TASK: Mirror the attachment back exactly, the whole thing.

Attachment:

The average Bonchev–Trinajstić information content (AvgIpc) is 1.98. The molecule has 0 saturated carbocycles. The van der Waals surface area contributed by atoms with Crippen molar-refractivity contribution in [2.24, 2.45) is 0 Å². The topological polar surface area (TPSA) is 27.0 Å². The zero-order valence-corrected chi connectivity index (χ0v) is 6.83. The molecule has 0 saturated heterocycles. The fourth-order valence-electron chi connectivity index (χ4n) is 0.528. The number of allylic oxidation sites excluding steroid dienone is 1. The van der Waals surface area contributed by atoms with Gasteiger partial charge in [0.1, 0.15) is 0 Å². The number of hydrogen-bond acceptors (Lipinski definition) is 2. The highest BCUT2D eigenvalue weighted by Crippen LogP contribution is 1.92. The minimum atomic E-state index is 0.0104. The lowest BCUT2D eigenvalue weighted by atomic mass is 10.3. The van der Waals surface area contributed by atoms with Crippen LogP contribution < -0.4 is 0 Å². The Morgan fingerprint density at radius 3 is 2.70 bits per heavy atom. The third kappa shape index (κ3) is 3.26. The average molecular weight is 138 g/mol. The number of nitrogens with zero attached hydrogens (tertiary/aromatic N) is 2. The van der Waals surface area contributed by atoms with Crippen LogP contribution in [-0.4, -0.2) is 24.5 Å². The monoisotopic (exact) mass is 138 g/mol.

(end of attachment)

The average Bonchev–Trinajstić information content (AvgIpc) is 1.98. The molecule has 0 saturated carbocycles. The van der Waals surface area contributed by atoms with Crippen molar-refractivity contribution in [2.24, 2.45) is 0 Å². The topological polar surface area (TPSA) is 27.0 Å². The zero-order valence-corrected chi connectivity index (χ0v) is 6.83. The molecule has 0 saturated heterocycles. The fourth-order valence-electron chi connectivity index (χ4n) is 0.528. The number of allylic oxidation sites excluding steroid dienone is 1. The van der Waals surface area contributed by atoms with Gasteiger partial charge in [0.1, 0.15) is 0 Å². The number of hydrogen-bond acceptors (Lipinski definition) is 2. The highest BCUT2D eigenvalue weighted by Crippen LogP contribution is 1.92. The minimum atomic E-state index is 0.0104. The lowest BCUT2D eigenvalue weighted by atomic mass is 10.3. The van der Waals surface area contributed by atoms with Crippen LogP contribution < -0.4 is 0 Å². The Morgan fingerprint density at radius 3 is 2.70 bits per heavy atom. The third kappa shape index (κ3) is 3.26. The average molecular weight is 138 g/mol. The number of nitrogens with zero attached hydrogens (tertiary/aromatic N) is 2. The van der Waals surface area contributed by atoms with Crippen LogP contribution in [-0.4, -0.2) is 24.5 Å². The monoisotopic (exact) mass is 138 g/mol.